River Sheppey

River Sheppey

The River Sheppey is a tributary of the river Brue. Previously known as Doulting Water or the River Brae, the source of the river is the spring that creates St Aldhelm's Well at Doulting. This joins with a number of other headwaters approximately 200 metres west of the source to form the main flow. Prior to the join are a series of ponds and weirs which were used for the Doulting Edge Tool Mills which were in operation in the 19th century.

The river flows west and then south west down Doulting Hill for a distance of approximately 1000 metres where it is culverted beneath the A361. The river then turns west and passes through the grounds of Charlton House, an early 19th century country house, now a hotel, and on through the Charlton House pond. Falling several feet via the pond weir it recrosses the A361 via a single arch masonry bridge, lined internally with bricks.

Continuing in a westerly direction it passes through the site of the old Charlton Brewery, now a business park which still retains the mill pond. From the mill pond the river is culverted and flows beneath ground for a distance of approx 170 metres before emerging on the western side of Charlton Industrial Estate.

It passes beneath the Charlton Viaduct and through the grounds of Kilver Court via a series of mill ponds. By the time it passes beneath the A37 the river has travelled a distance of approx 2.4 kilometres(1.5 miles).

Jardine's Pond and Charlton Viaduct
Jardine's Pond and Charlton Viaduct

­After crossing the A37 the river is culverted beneath the Showerings factory for a distance of approximately 400 metres and re-emerges briefly near to Town Mill. It flows beneath ground again for a distance of approximately 170 metres to reach Lower Lane where it flows beneath Eden Grove Lane footbridge, goes underground again for 50 metres, re-emerges briefly before returning underground beneath Waterloo Bridge Road. After approximately 350 metres the river re-emerges at Draycott Road. By the time the river reaches Draycott Road it will have travelled a distance of approximately 3.6 kilometres (2.25miles)

From Draycott Road the river continues its journey to Bowlish passing the old silk mill and Old Bowlish House and on past Ham Mill before crossing the A371 Wells Road. It passes the site of the now derelict pumping station which was used to provide water to the Anglo Bavarian Brewery in Shepton Mallet. The river recrosses the A371 Wells Road and travels through the old silk mills of Upper, Middle and Lower Darshill. This part of the rivers journey covers a distance of 0.82 miles giving a distance now from its source of approximately 3 miles.

Old Bowlish House
Old Bowlish House
Ham Mill Weir Bowlish
Ham Mill Weir Bowlish
Upper Darshill Mill Weir and Spillway
Upper Darshill Mill Weir and Spillway

From lower Darshill Mill the river crosses the A371 Wells Road and then follows the line of the road past the Shepton Mallet Sewage Works until it recrosses the A371 at Shepton Road bridge. Much of this part of the river's travels, a distance of approximately 800 metres, is via stone wall channels.

Having crossed the A371 the river flows in a northerly direction past the site of the old Higher Croscombe Mills before changing again to a westerly course past the site of Croscombe Middle Mill. It then flows beneath Folly Bridge to Croscombe Top Mill and then beneath it's medieval skew bridge. It then crosses the A371 and travels a short distance to Croscombe Middle Mill Weir where it returns to the other side of the A371. The river's journey to Townsend, where it agains crosses the A371, takes it past the site of an old fulling mill at Crowcombe Mill Garage. Approximately 200 metres of this part of the river's journey is culverted.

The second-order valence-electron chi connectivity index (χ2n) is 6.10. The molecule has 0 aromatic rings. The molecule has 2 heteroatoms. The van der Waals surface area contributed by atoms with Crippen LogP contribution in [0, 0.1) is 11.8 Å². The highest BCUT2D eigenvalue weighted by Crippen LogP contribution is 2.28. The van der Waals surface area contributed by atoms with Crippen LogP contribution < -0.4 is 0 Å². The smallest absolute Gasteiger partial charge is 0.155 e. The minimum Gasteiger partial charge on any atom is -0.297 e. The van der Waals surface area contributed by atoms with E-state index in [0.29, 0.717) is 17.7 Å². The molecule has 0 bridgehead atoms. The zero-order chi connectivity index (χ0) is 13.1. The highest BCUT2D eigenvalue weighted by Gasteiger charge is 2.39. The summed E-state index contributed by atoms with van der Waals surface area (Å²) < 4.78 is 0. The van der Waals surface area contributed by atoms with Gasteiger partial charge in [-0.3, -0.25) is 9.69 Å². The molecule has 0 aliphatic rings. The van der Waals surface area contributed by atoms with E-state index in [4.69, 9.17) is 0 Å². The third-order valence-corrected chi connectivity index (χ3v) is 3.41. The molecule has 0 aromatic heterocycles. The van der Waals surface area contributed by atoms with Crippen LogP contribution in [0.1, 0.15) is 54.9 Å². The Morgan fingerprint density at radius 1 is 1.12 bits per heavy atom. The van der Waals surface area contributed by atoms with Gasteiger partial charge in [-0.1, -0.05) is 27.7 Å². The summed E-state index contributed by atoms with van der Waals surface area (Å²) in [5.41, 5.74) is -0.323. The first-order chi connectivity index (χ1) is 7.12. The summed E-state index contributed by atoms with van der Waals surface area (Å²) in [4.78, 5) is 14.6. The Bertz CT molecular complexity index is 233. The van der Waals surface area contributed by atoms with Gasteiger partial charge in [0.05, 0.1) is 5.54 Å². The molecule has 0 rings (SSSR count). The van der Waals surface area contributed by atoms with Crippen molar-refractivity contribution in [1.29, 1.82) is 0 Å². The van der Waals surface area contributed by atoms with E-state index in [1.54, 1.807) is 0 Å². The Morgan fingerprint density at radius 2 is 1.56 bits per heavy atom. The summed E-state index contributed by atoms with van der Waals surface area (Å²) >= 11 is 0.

From Townend Bridge, a Stead reinforced concrete structure, the river flows westerly past Crowcombe Sewage Works to Dinder Road bridge. The journey so far is approximately 4.75 miles.

A short distance beyond Dulcote Bridge the river changes to a south westerly flow passing beneath the disused railway before meandering on and then a long straight to Woodford Bridge. Journey so far is now just on 8 miles.

The river continues flowing beneath the Glastonbury Road Bridge to its join with the Keward Brook and then on Burcott Lane Bridge at Coxley. From Coxley the river continues to Melsbury where the direction of flow changes to North Westerly. Journey so far is now 9.5 miles.

After flowing beneath Swanshard Bridge and Fenny Castle House Bridge the river changes direction again to the south west to the join with Ash Hay drain and then south through Ash Moor. After approx 350 metres it turns north westerly past Shutts Farm and then to a southerly direction past North Moor to the join with the Frogmore Ryhne. Journey so far is now 13.25 miles.

From Frogmore Rhyne the river passes beneath Garslade Farm bridge, turning south west to Nine Acre bridge where the river turns to the west. It travels through Upper Godney to Willow Farm bridge, through Godney to join with the James Wear River and the Decoy Rhyne at Lower Godney. Journey so far is now 15 miles.

At this point the river is channeled partly into the James Wear River and the Decoy Rhyne. James Wear River continues in a westerly direction for a distance of 1.25 miles to join with Whites River which then after 600 metres joins with the River Brue. The Decoy Rhyne flows to the north west before turning westerly and south westerly to join with Whites River after a distance of 1.6 miles and then onto join the River Brue.

For a full selection of images for this river visit the rivers Image Gallery.
A list of bridges can be found here